Thursday, December 15, 2005

King Kong

Midnight showings are always a bit of a mixed bag for me. On the one hand they leave you tired as hell and a walking zombie the next day. . On the other hand when I got the call tonight from a buddy of mine( ‘Kong. Midnight. You in?’ were his exact words) I didn’t hesitate. I’ve been waiting for this movie since I saw the first production still of the great ape himself.

You see, Kong has always held a special place in my mind. A favorite of my father’s, the black and white original was shown to me at an early age and has sat in my psyche ever since. The Universal horror flicks (Dracula, the mummy etc…) were his bread and butter growing up and thus mine as well, but Kong was special. Kong was more than just a thing in the closet that shouted boo. Kong was familiar yet exotic and tapped into every little boy cell in my body that screams for an adventure. There was such a joy for him to share that experience with me, the majesty of the big monkey and unparalleled work of Harryhausen, the simple story of heroics and love.

I found it amusingly apt that this film is directed by Peter Jackson. His film ‘Dead Alive’ (‘Braindead’ to you non Americans) was probably the next most memorable movie moment shared with my father. Clear, vivid memories of being the only two people in the local theater during that bloodbath have yet to fade.

So, down to business. Most of you have already read the obvious: Stunning. Breathtaking. Epic. Accurate descriptions? Yes, but at the same time fall so astoundingly short when describing this treat of a film. To save time for those of you who don’t like to read: It’s pretty, it’s Kong see it now. For that to be my only recommendation though would be a travesty.

It’s plainly clear that all involved with this film have given more of themselves than anyone else in the business in recent memory. Jackson himself LITTERALLY gave most of himself to the film. Andy Serkis spent a mind boggling amount of time to learn every aspect of walking like a monkey, standing like a monkey and just being a monkey and man does it show.
Kong has one of the most sympathetic faces I’ve ever seen on most real actors (Nic Cage I’m looking at you) never mind a digital creation.Most movie tech geeks out there will marvel at all the creases in his skin and how naturally the fur moves (usually a notorious rendering headache) but the rest of us will forget that he’s not actually alive. One look into those sad eyes and you connect immediately.

Most of the actual actors do a grand job as well. Naomi Watts shines in a simple classic role such as Ann Darrow, working her good girl smile and bright voice for all it’s worth. The added moments between her and Kong actually give their relationship some form of a natural arc as she slowly comes to realize that she feels something strangely powerful for this beast.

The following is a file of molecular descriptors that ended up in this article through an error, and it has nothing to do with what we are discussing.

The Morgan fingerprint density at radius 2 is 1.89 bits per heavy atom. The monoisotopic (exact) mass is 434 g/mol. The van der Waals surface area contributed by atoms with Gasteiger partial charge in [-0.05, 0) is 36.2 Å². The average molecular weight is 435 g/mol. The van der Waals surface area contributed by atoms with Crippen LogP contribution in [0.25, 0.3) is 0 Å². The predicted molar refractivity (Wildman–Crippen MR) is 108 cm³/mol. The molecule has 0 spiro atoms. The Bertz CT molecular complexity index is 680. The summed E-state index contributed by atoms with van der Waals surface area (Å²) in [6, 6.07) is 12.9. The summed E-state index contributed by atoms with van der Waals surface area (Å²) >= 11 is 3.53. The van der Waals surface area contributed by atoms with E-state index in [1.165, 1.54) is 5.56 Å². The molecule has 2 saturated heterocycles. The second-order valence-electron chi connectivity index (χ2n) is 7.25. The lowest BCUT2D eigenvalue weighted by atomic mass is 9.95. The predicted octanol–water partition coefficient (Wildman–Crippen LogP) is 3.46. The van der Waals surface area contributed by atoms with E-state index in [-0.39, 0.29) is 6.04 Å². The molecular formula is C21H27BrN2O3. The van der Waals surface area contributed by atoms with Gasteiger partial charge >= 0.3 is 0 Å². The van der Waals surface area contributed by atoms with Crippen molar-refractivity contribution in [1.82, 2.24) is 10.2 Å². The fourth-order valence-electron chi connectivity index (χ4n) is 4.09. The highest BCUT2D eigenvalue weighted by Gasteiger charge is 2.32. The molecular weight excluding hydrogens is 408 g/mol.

Brody is dynamite as Driscoll. He’s the guy we can understand and bond to quickly, but his quiet heroics remind us that he’s who we wish we could be. Modest yet iron clad strong.
Which leaves us with the slightly controversial casting of Jack Black as Carl Denham. Put down the pitchforks folks, he’s electric as the hyperactive little slimeball who we like despite our best efforts.

Much credit has to go once again to the writing team. The same collective who pulled of a veritable miracle with ‘Lord of the Rings’ takes the simple two dimensional original story and give the audience so much more meat to sink our teeth into while still capturing the simplicity of the original. Completely useless scenes such as Driscoll doing re-writes in a cage in the ships cargo hold with Denham could have easily been cut but make the movie much stronger for being there. We are given a concrete sense of character for every face on the screen. We never question their motives and we simply cannot help but care. They keep the pacing pitch perfect, switching between lighthearted moments and the ‘Indiana Jones’ style sequence of thrilling bad luck (oh no stampede!, whew we’re safe…except for those giant bugs!!!) with completely confident fluidity.

But the absolute star of this movie has to be depression era New York. Much as the first hour or so of ‘Fellowship of the Rings’ is my favorite part of the Rings trilogy, the opening sequence here is similar in tone. Showing my home amidst skyscraper skeletons, trollys and old time Broadway transported me wholesale into the movie. Man oh man did I want to stay, even in the desperate state shown on film. The only other movie to do this to me this year was ‘Sin City’.

Just as that movie was a resoundingly loud love note to the source material from which it was adapted, ‘Kong’ is quite clearly and refreshingly a work by a fan for a fan. Some of the scenes seem almost masturbatory as the camera dwells on a particular subject a bit longer than normal or a certain scene runs longer than it should. Think Jackson’s final hour of ‘Return Of The King’ and you get the idea. All of it , though, works astoundingly well packing in all the little details and visual cues that your eye can handle.

The topper to all this is, of course, the iconic showdown on the Empire State Building. Despite his new look, despite the ultra HD tech behind the animation this is still the same exact scene as the original. Shots of Kong beating his chest as he smashes a plane bring back that nostalgia with extra goosebumps. The soul of this movie is firmly intact and shining throughout.
And after all, isn’t that what all the film makers have been lacking recently? We need more directors Like Rodriguez and Jackson who are hell bent on telling the best god damn story no matter what the cost. They understand the magic of the movies, and for that I thank them.

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